Fort Hood, Texas. Aurora, Colorado. Washington D.C.
The commonality of these locations may seem obvious. However, these tragedies indicate more than instances of mass shootings in the United States. Following each case, President Barack Obama proclaimed that the flag shall be flown at half-staff at the White House and upon all public buildings and grounds, at all military posts and naval stations and throughout the United States and its Territories until a specified date.
The latter half of this proclamation applies to every representation of the United States flag, including UGA’s designated flag post in Tate Honor Plaza. Therefore, as I walked to class early Tuesday morning, I expected to see our country’s stars and stripes, coupled with the familiarity of Georgia’s state flag, flying at half-mast, and to reflect upon the thirteen lives lost Monday morning by a gunman’s bullets.
Instantly, I stopped and realized my eyes had traveled the entire span of the flagpole. There it was, the American flag flying high at the top of the post. Confused, and just a little offended, I immediately contacted the Dean of Students.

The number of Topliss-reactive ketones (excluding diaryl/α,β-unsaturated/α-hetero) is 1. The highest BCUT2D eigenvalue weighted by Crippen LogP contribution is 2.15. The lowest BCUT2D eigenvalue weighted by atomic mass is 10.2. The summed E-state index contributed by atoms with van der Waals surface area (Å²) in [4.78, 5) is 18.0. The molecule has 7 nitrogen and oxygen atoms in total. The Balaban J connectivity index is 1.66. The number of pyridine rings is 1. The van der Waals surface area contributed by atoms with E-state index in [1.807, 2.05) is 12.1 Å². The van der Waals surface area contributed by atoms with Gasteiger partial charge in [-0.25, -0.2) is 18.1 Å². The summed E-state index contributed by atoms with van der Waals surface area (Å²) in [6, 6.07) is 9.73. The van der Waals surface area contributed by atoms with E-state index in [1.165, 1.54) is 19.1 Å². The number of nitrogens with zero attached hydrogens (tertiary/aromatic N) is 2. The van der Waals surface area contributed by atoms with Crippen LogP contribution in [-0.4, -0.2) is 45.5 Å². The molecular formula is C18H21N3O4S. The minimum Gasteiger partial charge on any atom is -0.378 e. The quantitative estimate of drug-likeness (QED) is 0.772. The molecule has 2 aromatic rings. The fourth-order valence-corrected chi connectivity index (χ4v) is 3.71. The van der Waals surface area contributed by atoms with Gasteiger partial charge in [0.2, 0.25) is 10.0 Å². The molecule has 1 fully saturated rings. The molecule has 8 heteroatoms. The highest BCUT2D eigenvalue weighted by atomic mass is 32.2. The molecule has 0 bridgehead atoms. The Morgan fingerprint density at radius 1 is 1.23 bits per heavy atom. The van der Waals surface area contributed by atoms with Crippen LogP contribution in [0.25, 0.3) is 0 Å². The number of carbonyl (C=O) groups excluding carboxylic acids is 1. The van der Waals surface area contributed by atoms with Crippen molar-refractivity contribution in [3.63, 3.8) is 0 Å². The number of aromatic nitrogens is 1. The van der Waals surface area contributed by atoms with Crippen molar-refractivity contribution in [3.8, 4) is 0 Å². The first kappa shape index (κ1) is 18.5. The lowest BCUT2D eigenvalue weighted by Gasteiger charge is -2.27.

After filing a formal complaint, I was notified the administration knew of the mistake and was working to rectify it right away. By the time I walked out of my morning class in the Miller Learning Center, both flags fluttered at the respectful half-staff position, and have remained there since.
THE EDITORS: Our thoughts and prayers go out to the victims of the Navy Yard shooting.
I was pleased with the promptness of their response, but still I felt a little jaded. It should not have been a student complaint that prompted UGA to lower our flag out of respect; they, like the rest of the public, shouldn’t need a complaint or even a presidential proclamation to honor their fallen countrymen.
—Sarah Smith is a senior studying international affairs and history